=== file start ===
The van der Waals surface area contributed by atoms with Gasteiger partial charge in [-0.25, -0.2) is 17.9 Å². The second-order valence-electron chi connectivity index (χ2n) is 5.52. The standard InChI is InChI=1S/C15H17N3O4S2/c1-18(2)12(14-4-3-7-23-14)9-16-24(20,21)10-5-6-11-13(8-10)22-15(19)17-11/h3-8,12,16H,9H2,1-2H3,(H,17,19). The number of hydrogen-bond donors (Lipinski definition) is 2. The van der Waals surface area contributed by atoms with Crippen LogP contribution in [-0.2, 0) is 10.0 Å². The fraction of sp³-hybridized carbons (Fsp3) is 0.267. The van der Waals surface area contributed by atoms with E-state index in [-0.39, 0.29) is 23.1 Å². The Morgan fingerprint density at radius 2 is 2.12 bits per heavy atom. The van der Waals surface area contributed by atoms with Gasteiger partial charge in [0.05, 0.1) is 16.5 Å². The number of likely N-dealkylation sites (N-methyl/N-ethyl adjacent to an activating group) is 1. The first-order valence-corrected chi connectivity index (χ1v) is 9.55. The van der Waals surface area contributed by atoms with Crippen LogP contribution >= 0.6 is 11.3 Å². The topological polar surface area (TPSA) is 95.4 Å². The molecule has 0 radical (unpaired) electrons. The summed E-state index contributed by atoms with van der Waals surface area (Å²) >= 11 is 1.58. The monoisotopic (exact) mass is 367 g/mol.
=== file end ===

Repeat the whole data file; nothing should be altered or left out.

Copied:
The van der Waals surface area contributed by atoms with Gasteiger partial charge in [-0.25, -0.2) is 17.9 Å². The second-order valence-electron chi connectivity index (χ2n) is 5.52. The standard InChI is InChI=1S/C15H17N3O4S2/c1-18(2)12(14-4-3-7-23-14)9-16-24(20,21)10-5-6-11-13(8-10)22-15(19)17-11/h3-8,12,16H,9H2,1-2H3,(H,17,19). The number of hydrogen-bond donors (Lipinski definition) is 2. The van der Waals surface area contributed by atoms with Crippen LogP contribution in [-0.2, 0) is 10.0 Å². The fraction of sp³-hybridized carbons (Fsp3) is 0.267. The van der Waals surface area contributed by atoms with E-state index in [-0.39, 0.29) is 23.1 Å². The Morgan fingerprint density at radius 2 is 2.12 bits per heavy atom. The van der Waals surface area contributed by atoms with Gasteiger partial charge in [0.05, 0.1) is 16.5 Å². The number of likely N-dealkylation sites (N-methyl/N-ethyl adjacent to an activating group) is 1. The first-order valence-corrected chi connectivity index (χ1v) is 9.55. The van der Waals surface area contributed by atoms with Crippen LogP contribution >= 0.6 is 11.3 Å². The topological polar surface area (TPSA) is 95.4 Å². The molecule has 0 radical (unpaired) electrons. The summed E-state index contributed by atoms with van der Waals surface area (Å²) >= 11 is 1.58. The monoisotopic (exact) mass is 367 g/mol.